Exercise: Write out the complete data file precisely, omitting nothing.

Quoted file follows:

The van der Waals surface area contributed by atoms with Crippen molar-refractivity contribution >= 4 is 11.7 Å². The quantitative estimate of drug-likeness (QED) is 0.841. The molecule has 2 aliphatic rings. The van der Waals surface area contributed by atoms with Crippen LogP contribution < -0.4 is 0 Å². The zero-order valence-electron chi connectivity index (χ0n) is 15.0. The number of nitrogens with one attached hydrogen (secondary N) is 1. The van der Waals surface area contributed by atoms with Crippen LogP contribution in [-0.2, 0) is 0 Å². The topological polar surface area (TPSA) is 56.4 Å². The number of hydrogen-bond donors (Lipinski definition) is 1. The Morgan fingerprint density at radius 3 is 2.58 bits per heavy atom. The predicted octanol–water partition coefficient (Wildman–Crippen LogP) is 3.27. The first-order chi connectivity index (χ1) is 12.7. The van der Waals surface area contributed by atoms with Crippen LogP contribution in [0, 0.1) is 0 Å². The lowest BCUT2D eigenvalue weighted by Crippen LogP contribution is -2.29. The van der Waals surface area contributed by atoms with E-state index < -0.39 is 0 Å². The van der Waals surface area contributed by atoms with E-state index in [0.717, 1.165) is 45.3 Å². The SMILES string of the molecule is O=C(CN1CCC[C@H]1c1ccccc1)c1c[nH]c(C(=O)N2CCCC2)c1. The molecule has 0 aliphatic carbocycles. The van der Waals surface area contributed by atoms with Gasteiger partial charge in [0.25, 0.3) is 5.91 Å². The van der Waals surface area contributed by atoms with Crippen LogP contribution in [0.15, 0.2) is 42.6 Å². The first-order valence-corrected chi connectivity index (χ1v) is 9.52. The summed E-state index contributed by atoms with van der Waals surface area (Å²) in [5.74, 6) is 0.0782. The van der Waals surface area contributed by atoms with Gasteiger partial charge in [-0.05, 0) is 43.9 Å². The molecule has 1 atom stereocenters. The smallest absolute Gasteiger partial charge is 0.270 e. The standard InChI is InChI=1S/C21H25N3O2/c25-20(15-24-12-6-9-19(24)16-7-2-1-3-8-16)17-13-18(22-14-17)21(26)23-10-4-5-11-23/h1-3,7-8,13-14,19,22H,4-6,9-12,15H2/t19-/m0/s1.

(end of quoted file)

The van der Waals surface area contributed by atoms with Crippen molar-refractivity contribution >= 4 is 11.7 Å². The quantitative estimate of drug-likeness (QED) is 0.841. The molecule has 2 aliphatic rings. The van der Waals surface area contributed by atoms with Crippen LogP contribution < -0.4 is 0 Å². The zero-order valence-electron chi connectivity index (χ0n) is 15.0. The number of nitrogens with one attached hydrogen (secondary N) is 1. The van der Waals surface area contributed by atoms with Crippen LogP contribution in [-0.2, 0) is 0 Å². The topological polar surface area (TPSA) is 56.4 Å². The number of hydrogen-bond donors (Lipinski definition) is 1. The Morgan fingerprint density at radius 3 is 2.58 bits per heavy atom. The predicted octanol–water partition coefficient (Wildman–Crippen LogP) is 3.27. The first-order chi connectivity index (χ1) is 12.7. The van der Waals surface area contributed by atoms with Crippen LogP contribution in [0, 0.1) is 0 Å². The lowest BCUT2D eigenvalue weighted by Crippen LogP contribution is -2.29. The van der Waals surface area contributed by atoms with E-state index < -0.39 is 0 Å². The van der Waals surface area contributed by atoms with E-state index in [0.717, 1.165) is 45.3 Å². The SMILES string of the molecule is O=C(CN1CCC[C@H]1c1ccccc1)c1c[nH]c(C(=O)N2CCCC2)c1. The molecule has 0 aliphatic carbocycles. The van der Waals surface area contributed by atoms with Gasteiger partial charge in [0.25, 0.3) is 5.91 Å². The van der Waals surface area contributed by atoms with Crippen LogP contribution in [0.15, 0.2) is 42.6 Å². The first-order valence-corrected chi connectivity index (χ1v) is 9.52. The summed E-state index contributed by atoms with van der Waals surface area (Å²) in [5.74, 6) is 0.0782. The van der Waals surface area contributed by atoms with Gasteiger partial charge in [-0.05, 0) is 43.9 Å². The molecule has 1 atom stereocenters. The smallest absolute Gasteiger partial charge is 0.270 e. The standard InChI is InChI=1S/C21H25N3O2/c25-20(15-24-12-6-9-19(24)16-7-2-1-3-8-16)17-13-18(22-14-17)21(26)23-10-4-5-11-23/h1-3,7-8,13-14,19,22H,4-6,9-12,15H2/t19-/m0/s1.